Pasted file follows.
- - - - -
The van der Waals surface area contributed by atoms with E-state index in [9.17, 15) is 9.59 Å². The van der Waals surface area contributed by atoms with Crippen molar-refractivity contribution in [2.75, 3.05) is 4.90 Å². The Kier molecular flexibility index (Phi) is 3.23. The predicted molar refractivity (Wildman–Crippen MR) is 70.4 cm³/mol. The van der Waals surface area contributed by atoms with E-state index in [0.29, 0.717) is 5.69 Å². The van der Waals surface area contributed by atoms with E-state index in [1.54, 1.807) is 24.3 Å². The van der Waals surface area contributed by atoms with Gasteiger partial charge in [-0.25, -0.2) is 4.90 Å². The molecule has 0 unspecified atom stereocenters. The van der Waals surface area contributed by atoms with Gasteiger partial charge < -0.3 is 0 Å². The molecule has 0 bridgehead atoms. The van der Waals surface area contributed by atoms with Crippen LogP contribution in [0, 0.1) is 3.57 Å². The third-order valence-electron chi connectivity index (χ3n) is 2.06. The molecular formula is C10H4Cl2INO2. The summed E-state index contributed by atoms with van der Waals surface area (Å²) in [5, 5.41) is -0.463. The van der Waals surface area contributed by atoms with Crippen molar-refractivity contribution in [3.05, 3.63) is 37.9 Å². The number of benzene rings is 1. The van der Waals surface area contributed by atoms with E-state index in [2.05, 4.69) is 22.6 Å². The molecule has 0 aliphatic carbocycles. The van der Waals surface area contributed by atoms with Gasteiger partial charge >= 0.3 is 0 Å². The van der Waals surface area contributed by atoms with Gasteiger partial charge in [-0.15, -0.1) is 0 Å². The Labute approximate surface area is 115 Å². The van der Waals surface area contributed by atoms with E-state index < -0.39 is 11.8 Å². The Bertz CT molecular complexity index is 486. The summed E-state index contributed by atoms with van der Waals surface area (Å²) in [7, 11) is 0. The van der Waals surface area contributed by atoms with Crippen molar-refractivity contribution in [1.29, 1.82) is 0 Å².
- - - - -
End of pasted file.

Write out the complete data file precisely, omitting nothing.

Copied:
The van der Waals surface area contributed by atoms with E-state index in [9.17, 15) is 9.59 Å². The van der Waals surface area contributed by atoms with Crippen molar-refractivity contribution in [2.75, 3.05) is 4.90 Å². The Kier molecular flexibility index (Phi) is 3.23. The predicted molar refractivity (Wildman–Crippen MR) is 70.4 cm³/mol. The van der Waals surface area contributed by atoms with E-state index in [0.29, 0.717) is 5.69 Å². The van der Waals surface area contributed by atoms with E-state index in [1.54, 1.807) is 24.3 Å². The van der Waals surface area contributed by atoms with Gasteiger partial charge in [-0.25, -0.2) is 4.90 Å². The molecule has 0 unspecified atom stereocenters. The van der Waals surface area contributed by atoms with Gasteiger partial charge < -0.3 is 0 Å². The molecule has 0 bridgehead atoms. The van der Waals surface area contributed by atoms with Crippen LogP contribution in [0, 0.1) is 3.57 Å². The third-order valence-electron chi connectivity index (χ3n) is 2.06. The molecular formula is C10H4Cl2INO2. The summed E-state index contributed by atoms with van der Waals surface area (Å²) in [5, 5.41) is -0.463. The van der Waals surface area contributed by atoms with Crippen molar-refractivity contribution in [3.05, 3.63) is 37.9 Å². The number of benzene rings is 1. The van der Waals surface area contributed by atoms with E-state index in [2.05, 4.69) is 22.6 Å². The molecule has 0 aliphatic carbocycles. The van der Waals surface area contributed by atoms with Gasteiger partial charge >= 0.3 is 0 Å². The van der Waals surface area contributed by atoms with Gasteiger partial charge in [-0.15, -0.1) is 0 Å². The Labute approximate surface area is 115 Å². The van der Waals surface area contributed by atoms with E-state index < -0.39 is 11.8 Å². The Bertz CT molecular complexity index is 486. The summed E-state index contributed by atoms with van der Waals surface area (Å²) in [7, 11) is 0. The van der Waals surface area contributed by atoms with Crippen molar-refractivity contribution in [1.29, 1.82) is 0 Å².